As I prepared to welcome University of Nebraska at Kearney faculty and students this fall, the theme that dominated my thoughts and greetings was “Momentum” – momentum in terms of faculty research, scholarship, and creative activity; momentum in terms of brick and mortar building (literally) throughout the campus.
Our new Wellness Center, for example, will provide a state-of-the-art home base for UNK’s nationally recognized Department of Health, Physical Education, Recreation and Leisure Studies (soon to be renamed the Department of Kinesiology and Sports Sciences). It is great news for students and faculty, and for the Kearney community as well. Kearney has been recognized on the national level in recent years for programs such as Building Healthy Families and UNKids. Watch for more great things as our researchers continue their work.
Momentum for health science education is also increasing as plans for a new $19 million Health Science Education Complex take shape.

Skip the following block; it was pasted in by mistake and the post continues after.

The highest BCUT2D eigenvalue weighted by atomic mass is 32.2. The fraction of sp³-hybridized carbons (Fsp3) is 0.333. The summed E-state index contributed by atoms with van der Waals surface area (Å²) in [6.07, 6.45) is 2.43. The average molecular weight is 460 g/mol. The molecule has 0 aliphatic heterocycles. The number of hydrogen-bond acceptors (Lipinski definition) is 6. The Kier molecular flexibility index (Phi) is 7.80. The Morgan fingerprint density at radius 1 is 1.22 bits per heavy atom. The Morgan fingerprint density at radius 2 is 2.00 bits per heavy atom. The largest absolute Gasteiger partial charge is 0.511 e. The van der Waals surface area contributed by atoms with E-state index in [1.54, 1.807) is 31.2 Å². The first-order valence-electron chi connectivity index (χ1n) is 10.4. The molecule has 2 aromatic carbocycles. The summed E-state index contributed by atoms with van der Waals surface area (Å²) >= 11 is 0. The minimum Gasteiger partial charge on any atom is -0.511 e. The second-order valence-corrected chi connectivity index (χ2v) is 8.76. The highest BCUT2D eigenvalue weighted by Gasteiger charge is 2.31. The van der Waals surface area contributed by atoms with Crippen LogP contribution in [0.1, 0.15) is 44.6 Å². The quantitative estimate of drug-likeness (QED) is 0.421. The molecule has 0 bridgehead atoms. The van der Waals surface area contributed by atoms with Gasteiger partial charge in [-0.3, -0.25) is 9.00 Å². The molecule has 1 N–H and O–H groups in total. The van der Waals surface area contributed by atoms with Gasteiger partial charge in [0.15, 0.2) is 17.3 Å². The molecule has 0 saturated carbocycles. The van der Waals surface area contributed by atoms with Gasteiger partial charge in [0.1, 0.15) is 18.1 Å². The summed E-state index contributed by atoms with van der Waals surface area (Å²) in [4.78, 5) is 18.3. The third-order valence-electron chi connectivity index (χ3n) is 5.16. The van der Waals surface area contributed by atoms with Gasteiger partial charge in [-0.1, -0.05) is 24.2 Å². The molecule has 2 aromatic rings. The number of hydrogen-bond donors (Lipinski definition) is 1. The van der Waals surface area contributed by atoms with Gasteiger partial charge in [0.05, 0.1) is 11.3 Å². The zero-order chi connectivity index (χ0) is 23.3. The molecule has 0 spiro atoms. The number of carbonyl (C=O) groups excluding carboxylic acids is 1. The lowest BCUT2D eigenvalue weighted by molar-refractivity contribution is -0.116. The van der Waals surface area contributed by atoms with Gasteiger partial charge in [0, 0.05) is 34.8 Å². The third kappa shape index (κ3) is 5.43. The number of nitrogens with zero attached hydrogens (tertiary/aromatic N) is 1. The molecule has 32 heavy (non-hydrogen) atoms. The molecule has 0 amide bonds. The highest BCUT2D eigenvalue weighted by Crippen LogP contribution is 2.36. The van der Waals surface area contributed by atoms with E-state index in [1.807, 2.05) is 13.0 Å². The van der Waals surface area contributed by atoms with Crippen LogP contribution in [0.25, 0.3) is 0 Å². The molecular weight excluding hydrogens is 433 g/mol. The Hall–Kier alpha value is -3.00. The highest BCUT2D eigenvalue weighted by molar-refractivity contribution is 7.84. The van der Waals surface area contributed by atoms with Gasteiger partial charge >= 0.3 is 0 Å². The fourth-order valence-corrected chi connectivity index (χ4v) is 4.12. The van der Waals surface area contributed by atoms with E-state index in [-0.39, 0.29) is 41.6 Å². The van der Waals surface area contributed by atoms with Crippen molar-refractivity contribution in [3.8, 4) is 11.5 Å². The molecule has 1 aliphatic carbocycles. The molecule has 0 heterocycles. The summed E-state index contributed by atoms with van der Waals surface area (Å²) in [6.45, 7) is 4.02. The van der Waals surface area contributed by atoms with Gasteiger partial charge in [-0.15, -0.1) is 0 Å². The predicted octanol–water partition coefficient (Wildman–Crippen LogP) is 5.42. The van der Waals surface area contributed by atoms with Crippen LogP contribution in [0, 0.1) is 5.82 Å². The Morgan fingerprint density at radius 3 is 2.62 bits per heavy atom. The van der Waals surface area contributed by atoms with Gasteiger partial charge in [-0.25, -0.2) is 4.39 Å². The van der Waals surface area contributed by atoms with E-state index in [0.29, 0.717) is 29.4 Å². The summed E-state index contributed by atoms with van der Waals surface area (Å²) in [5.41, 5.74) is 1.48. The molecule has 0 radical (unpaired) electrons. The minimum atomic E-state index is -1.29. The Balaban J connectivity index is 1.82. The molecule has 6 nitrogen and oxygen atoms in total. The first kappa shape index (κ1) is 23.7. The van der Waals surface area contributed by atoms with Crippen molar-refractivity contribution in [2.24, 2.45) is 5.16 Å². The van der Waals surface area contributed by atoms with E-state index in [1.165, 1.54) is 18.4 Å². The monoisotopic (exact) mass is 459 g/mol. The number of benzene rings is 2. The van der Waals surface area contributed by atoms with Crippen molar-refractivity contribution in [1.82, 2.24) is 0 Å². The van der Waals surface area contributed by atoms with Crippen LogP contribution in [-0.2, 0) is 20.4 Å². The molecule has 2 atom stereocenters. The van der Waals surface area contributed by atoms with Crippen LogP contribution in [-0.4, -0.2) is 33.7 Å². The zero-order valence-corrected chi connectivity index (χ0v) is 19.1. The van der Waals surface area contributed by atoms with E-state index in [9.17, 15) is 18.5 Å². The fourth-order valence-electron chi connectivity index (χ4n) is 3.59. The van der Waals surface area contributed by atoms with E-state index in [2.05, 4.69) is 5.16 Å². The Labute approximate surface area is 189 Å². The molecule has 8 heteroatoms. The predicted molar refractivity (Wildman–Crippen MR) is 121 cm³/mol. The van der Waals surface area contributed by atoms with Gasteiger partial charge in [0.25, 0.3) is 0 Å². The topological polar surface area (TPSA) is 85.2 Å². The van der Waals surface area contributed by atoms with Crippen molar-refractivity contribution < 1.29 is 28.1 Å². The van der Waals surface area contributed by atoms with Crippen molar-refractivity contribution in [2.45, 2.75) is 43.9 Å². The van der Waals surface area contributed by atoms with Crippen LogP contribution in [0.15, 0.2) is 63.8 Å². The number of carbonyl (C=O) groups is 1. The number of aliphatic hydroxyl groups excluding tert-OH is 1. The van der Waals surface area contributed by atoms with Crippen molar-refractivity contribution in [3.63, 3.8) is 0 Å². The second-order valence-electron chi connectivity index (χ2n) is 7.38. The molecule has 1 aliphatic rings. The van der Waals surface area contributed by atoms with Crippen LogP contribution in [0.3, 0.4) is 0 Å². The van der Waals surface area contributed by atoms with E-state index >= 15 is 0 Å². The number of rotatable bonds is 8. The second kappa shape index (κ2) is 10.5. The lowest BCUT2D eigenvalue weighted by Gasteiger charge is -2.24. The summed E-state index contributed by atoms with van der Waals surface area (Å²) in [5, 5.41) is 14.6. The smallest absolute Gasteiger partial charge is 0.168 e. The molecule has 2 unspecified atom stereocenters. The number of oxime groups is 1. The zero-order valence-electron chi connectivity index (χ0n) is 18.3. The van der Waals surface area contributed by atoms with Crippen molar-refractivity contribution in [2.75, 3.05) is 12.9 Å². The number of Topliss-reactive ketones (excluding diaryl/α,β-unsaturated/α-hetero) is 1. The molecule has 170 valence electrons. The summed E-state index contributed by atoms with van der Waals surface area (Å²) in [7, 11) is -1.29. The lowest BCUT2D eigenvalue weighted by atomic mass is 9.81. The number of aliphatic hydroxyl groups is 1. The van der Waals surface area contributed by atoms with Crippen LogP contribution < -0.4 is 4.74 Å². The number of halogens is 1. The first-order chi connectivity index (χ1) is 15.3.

This project is a collaborative effort with the University of Nebraska Medical Center that will provide facilities for expanded programs in nursing and allied health. We are excited about its tremendous potential for keeping our talented health career students here in central and western Nebraska, increasing opportunities for greater numbers of health science students, and contributing to both economic development and health care access to better meet the demands of rural Nebraska.
On behalf of the UNK community, I am proud to present this sixth issue of New Frontiers. The stories represent only a glimpse of the research and creative activity being conducted by our faculty, yet I hope it will convey our excitement, our productivity – and our momentum.
Through discovery, commitment, collaboration, and with progressive facilities, our scholar-teachers are crossing disciplines and producing work that benefits their students and all of us. As a university, we constantly endeavor to “look farthest into the future and prepare us for the challenges and opportunities ahead.”
Douglas A. Kristensen, J.D.